Clubs participate in Trunk-or-Treat

Trunk-or-Treat flyer advertises the upcoming event

Vandegrift High School

Trunk-or-Treat flyer advertises the upcoming event

For the first time, Vandegrift students are participating in a Trunk or Treat event Oct. 30 from 5:30-7:30 p.m. in the front parking lot. Clubs and organizations like PALS, FCCLA and StuCo are all taking part in the event by decorating trunks of cars and setting them up like trick-or-treating houses for children and their families.

“Trunk or Treat is going to be a safe trick-or-treating environment for kids in the community and their parents to come and basically trick-or-treat but instead of going around houses, they go to each trunk for the organization,” FCCLA Advisor Meghan Irby said. “Parents are able to come out and not really have to worry about the stress of Halloween night.”

Within LISD high schools, Trunk-or-Treat is normally run by the student council. Vandegrift is one of the only schools in district to have never participated in this event before.

“I’m with student council and we might also get band involved,” student council president Hunter Griesbach said. “For StuCo, we don’t know our game yet but we have a car and a spot and we know we’re going to be there.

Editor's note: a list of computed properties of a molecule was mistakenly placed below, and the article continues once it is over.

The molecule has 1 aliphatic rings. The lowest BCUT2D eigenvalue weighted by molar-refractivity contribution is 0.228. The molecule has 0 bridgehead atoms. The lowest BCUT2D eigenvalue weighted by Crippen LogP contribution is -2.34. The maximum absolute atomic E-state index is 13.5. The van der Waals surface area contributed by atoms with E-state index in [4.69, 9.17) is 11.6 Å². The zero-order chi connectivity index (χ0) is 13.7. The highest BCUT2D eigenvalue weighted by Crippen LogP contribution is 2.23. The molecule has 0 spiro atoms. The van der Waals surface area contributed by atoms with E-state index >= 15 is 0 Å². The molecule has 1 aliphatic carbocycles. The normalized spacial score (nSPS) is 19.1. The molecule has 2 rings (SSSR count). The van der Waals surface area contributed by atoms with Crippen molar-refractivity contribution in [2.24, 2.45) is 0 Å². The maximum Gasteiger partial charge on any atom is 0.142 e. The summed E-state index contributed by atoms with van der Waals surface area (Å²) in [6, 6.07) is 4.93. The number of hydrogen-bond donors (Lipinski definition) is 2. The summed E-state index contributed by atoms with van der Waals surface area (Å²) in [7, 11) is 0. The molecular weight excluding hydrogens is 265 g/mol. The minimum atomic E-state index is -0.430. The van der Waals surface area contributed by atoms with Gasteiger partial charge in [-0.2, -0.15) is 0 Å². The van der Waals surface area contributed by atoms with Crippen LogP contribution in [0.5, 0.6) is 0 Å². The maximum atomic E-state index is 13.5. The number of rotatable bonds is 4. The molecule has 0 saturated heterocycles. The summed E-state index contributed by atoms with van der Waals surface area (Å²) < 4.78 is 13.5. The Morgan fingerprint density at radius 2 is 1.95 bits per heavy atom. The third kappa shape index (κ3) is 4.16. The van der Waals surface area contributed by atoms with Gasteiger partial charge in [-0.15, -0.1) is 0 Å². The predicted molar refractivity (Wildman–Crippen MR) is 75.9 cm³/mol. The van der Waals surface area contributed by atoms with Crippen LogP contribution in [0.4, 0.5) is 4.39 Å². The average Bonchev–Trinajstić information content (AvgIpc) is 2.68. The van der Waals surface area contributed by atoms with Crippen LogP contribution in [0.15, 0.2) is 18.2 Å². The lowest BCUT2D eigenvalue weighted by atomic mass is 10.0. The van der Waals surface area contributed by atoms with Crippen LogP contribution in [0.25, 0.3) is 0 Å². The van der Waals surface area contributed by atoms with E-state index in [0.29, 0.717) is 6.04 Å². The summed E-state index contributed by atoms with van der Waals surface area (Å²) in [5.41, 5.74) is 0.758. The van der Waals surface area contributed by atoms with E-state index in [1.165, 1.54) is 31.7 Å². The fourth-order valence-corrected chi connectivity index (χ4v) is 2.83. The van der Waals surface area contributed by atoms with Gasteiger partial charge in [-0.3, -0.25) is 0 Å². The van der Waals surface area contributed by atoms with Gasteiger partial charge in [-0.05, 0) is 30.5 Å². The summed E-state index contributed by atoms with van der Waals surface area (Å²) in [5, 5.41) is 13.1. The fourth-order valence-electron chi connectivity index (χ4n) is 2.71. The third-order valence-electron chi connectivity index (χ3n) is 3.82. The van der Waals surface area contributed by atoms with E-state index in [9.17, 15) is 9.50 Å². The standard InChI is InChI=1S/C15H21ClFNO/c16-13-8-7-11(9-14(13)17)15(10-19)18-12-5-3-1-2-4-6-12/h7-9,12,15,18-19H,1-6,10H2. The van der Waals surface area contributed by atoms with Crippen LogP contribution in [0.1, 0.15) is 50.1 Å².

Currently, there are seven clubs taking part and between all of them there will be a dozen cars that will be taking part in the Halloween festivities and handing out individually packaged treats.

“I think the kids will be excited,” senior Kailey Allen said. “They look up to the high schoolers because they’re older so I think it’ll be really cool for them to see everyone all dressed up and in the holiday spirit. I think that the younger age groups definitely like the candy and sugar aspect of it.”

VHS Family and Community Services class are taking this as an opportunity for their October project. Students advertised the event by putting up flyers throughout the community, and even putting it in the “Peachjar,” where the flyer goes out to residents.

“It’s Vandegrift’s way of being able to give back to the little ones at some point,” Irby said. “We do a lot of things like the ‘mini Vipers’, but we don’t actually have something where the kids can come out and have fun and get to enjoy an event that’s just here without some other component or aspect connected to it.”

This event will also be beneficial to the high school students beyond getting club hours and class projects done. Griesbach views this event as a way to both give and receive.

“I hope to get the same satisfaction that the little kids get when they win a game and get a little piece of candy,” Griesbach said. “It’s a little harder to do when you’re older because not everything is as fun, but I hope that just the smiles and the happiness of the little kids is a good enough reward.”